Previously, we discussed how the steel demand from the construction and automobile industries could remain strong for the remaining part of the year. However, the same cannot be said about demand from the energy sector. The US rig count, which is a measure of the energy industry’s health, has been on a downward spiral since November 2014.
You may recall that on November 26, OPEC (Oil Producing and Exporting Countries) decided against reducing their daily oil output. Crude oil prices have crashed since then, only to recover somewhat in March. However, the steep decline in crude oil prices has taken its toll on the US energy sector (XLE).
Rig count has fallen from its peak
The above chart shows the total US rig count, based on data released on a weekly basis by Baker Hughes. The rig count has come down by more than 55% since November, hitting the lowest level since 2003. The decline in energy prices has prompted energy exploration (XOP) companies to slash their capital expenditure budgets.
The reduction in capex (capital expenditure) by energy companies has been especially negative for companies like US Steel (X) and Tenaris (TS). These companies are leading suppliers of OCTG (Oil Country Tubular Goods) to the energy sector. Allegheny Technologies (ATI) also supplies high-strength alloys to the energy sector.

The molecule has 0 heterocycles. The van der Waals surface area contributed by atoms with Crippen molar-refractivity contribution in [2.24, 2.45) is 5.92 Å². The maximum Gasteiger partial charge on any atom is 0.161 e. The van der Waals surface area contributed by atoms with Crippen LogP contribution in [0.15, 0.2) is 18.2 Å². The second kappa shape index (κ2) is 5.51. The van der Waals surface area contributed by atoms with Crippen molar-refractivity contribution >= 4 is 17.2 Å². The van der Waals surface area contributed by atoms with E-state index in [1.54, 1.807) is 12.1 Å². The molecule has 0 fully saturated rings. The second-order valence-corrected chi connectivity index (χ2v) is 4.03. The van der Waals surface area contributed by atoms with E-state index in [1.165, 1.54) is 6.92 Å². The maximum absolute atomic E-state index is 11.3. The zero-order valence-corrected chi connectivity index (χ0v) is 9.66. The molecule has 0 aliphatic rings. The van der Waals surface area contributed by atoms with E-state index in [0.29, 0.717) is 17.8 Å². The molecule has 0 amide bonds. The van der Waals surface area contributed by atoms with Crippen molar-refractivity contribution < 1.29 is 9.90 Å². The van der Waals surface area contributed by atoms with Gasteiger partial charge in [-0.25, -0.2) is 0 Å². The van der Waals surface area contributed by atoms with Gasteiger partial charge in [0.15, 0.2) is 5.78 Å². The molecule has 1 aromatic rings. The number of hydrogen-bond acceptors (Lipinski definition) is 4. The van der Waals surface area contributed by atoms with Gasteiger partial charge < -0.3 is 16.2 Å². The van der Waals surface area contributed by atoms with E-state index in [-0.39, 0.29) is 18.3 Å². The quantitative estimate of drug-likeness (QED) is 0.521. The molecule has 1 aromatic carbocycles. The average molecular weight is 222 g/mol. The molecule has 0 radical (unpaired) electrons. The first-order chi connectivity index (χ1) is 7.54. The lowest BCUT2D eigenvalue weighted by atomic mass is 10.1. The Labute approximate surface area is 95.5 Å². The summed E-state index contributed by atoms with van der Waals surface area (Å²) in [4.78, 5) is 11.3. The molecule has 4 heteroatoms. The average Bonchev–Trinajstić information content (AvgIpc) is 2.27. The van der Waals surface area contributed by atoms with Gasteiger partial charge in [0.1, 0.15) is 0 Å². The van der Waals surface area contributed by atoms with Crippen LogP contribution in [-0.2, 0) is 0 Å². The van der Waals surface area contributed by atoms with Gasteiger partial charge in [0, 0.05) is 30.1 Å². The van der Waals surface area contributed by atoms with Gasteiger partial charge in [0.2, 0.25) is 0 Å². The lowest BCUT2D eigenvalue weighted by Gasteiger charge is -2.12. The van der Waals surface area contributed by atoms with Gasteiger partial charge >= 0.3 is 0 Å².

Rig count rises marginally
After falling for 28 straight weeks, the US rig count has increased for two consecutive weeks now. However, the steel demand from energy sector could still remain under pressure for the next few quarters. US Steel would also experience these pressures, and its OCTG operations comprised the company’s most profitable business segment.
The OCTG segment, as well as the entire US steel industry, has been under severe pressure following the tsunami of imported steel products. However, in the May reading, US steel imports have come down. We’ll discuss this in the next part of this series.